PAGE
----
Summer of Sport

Anna plans to turn the tables at 2022 Commonwealth Games

It’s hard to imagine, but at the tender age of 16, Welsh table tennis ace Anna Hursey is already a Commonwealth Games veteran.

When she played at the Gold Coast Commonwealth Games in 2018 she was just 11. Experts reckon she was probably the youngest person to have represented Wales at senior level in any sport. Anna won 3 matches in Australia, before being beaten by Malaysia’s Li Sian Alice Chang in the women’s singles.

She is still the youngest member of the Team Wales table tennis squad by some margin. The quartet of women heading for Birmingham includes Charlotte Carey, Chloe Thomas Wu Zhang, who also competed at Gold Coast 2018, and teenage debutant Lara Whitton.

Anna, whose training and participation in competitions is supported with funding made possible by National Lottery players, said, “Obviously I’d love to win a medal this time and that’s what we’re aiming for. The team is a lot stronger, but there are a lot of strong countries competing that didn’t go last time. Our main competitors are probably India, Singapore and Canada.”

Anna got her first taste of table tennis while living in Swansea with her Welsh father and Chinese mother. She was already showing signs of potential at the age of 4, despite her lack of height.

She said, “My dad used to play a bit and of course table tennis is a massive sport in China. We had a house in Swansea with a little garage and the table tennis table was in there. I was so small I had a little stool to stand on at first. I enjoyed it right from the start and I still do.”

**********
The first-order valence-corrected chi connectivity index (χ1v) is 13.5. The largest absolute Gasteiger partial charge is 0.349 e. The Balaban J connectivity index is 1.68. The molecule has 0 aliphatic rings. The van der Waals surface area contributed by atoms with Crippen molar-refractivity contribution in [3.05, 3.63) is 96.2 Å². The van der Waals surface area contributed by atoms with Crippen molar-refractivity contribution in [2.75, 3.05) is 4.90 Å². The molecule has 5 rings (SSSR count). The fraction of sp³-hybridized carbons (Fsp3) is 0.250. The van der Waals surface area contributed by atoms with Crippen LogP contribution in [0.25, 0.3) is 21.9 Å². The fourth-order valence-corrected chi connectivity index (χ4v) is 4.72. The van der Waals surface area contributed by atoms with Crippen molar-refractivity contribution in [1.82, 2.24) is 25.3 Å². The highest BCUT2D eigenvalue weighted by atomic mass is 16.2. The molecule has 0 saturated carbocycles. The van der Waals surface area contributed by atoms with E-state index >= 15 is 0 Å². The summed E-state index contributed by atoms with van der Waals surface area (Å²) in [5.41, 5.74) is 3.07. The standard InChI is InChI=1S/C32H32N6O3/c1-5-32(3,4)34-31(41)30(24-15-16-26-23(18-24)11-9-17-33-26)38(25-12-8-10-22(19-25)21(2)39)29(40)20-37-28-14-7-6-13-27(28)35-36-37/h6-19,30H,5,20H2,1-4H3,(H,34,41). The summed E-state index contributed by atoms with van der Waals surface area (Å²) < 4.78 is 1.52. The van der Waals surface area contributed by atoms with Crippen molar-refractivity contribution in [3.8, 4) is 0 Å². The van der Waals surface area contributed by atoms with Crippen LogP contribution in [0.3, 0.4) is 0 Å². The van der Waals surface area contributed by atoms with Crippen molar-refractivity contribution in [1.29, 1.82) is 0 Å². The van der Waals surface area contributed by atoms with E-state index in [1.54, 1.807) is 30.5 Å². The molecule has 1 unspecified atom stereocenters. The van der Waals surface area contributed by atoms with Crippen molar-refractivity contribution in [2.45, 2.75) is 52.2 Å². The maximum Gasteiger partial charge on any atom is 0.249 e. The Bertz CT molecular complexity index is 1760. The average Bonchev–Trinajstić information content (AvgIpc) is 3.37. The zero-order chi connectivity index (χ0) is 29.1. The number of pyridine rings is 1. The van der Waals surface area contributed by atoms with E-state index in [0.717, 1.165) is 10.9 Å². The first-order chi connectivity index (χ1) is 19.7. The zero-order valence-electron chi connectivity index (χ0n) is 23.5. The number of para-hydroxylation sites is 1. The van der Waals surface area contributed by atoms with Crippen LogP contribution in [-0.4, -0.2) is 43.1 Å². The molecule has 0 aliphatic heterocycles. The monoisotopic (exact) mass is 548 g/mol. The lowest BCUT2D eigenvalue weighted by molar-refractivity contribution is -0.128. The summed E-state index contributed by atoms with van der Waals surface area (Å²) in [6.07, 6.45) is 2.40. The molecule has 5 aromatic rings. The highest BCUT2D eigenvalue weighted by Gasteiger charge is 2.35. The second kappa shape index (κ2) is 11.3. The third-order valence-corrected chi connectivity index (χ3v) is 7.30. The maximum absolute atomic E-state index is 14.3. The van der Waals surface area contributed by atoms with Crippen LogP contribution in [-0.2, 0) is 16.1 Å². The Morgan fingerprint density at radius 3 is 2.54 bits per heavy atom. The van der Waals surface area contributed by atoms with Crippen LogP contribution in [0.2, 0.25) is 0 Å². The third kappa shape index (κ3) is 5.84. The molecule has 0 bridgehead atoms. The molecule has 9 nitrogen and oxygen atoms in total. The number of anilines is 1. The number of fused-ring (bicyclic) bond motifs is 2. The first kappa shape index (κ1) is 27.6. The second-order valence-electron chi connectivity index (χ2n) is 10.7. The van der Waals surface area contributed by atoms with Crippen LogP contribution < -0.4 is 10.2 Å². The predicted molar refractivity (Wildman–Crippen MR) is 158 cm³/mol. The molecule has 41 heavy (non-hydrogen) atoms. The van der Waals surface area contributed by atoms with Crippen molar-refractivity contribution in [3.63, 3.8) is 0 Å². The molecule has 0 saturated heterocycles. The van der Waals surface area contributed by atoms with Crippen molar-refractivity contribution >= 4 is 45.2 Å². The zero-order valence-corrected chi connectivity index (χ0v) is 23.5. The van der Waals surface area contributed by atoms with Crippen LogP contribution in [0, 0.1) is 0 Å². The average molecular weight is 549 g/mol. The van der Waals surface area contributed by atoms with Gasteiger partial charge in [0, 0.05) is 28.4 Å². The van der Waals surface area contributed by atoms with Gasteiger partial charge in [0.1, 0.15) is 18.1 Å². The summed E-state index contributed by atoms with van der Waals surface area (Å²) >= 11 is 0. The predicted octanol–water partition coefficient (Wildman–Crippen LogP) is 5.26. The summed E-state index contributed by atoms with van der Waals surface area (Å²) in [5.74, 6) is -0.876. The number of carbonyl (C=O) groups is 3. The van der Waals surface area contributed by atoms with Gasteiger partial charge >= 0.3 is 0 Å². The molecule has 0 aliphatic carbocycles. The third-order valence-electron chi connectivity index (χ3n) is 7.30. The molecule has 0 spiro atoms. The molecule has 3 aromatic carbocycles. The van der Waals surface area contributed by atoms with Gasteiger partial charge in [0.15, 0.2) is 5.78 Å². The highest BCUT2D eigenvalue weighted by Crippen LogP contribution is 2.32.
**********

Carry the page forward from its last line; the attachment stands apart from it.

Recognising her daughter’s gift, her mother took her to China for 6 weeks to get coaching. Since then, Anna has spent a considerable amount of time (including a full year between the ages of 12 and 13) living and training in a country where an estimated 10Million people regularly play competitive table tennis.

By the time she was 7, her dad, Larry, was no longer a match for his gifted daughter. Nowadays, if they play together it’s most likely to be an exercise called multiball where one player hits a stream of balls at the other to improve their reactions.

What does she think about when she squares up to an opponent? She said, “Mostly, I’m thinking about tactics; about the way my opponent is playing and what I should do to beat her.”

And her playing style? Anna said, “I would say my reactions are pretty fast – that’s more important to my game than raw power. A lot of players are quite energetic and scream and run around. I’m more relaxed.”

One thing she isn’t relaxed about is the environment and climate change in particular. After becoming interested in the issue at school, she spoke up about the challenges of global warming and publicly vowed to reduce her carbon footprint.

She said, “Climate change is really important. My goal is to offer a younger person’s perspective because we’re the generation that’s going to be living through it. And the fact I’m involved in sport gives me an opportunity because it has such a big audience.”

During lockdown she was contacted by the US embassy who asked her to discuss sport’s role in combating climate change. In February, 2022 she was appointed as a United Nations Sports for Climate Action Framework “young champion”.

Is she a fan of Greta Thunberg? She said, “Yeah, I’ve watched a lot of her speeches. I think she’s doing really well.”

Anna’s ability to juggle elite sport, school and climate activism is extraordinary. How does she fit it all in? She said, “It’s hard to get the time for everything sometimes, but I’m doing pretty well. I finish my GCSEs next week, so then I can really focus on the Commonwealth Games.”

Thanks to National Lottery players, over £40Million has gone to support the 2022 Commonwealth Games.

26th July 2022

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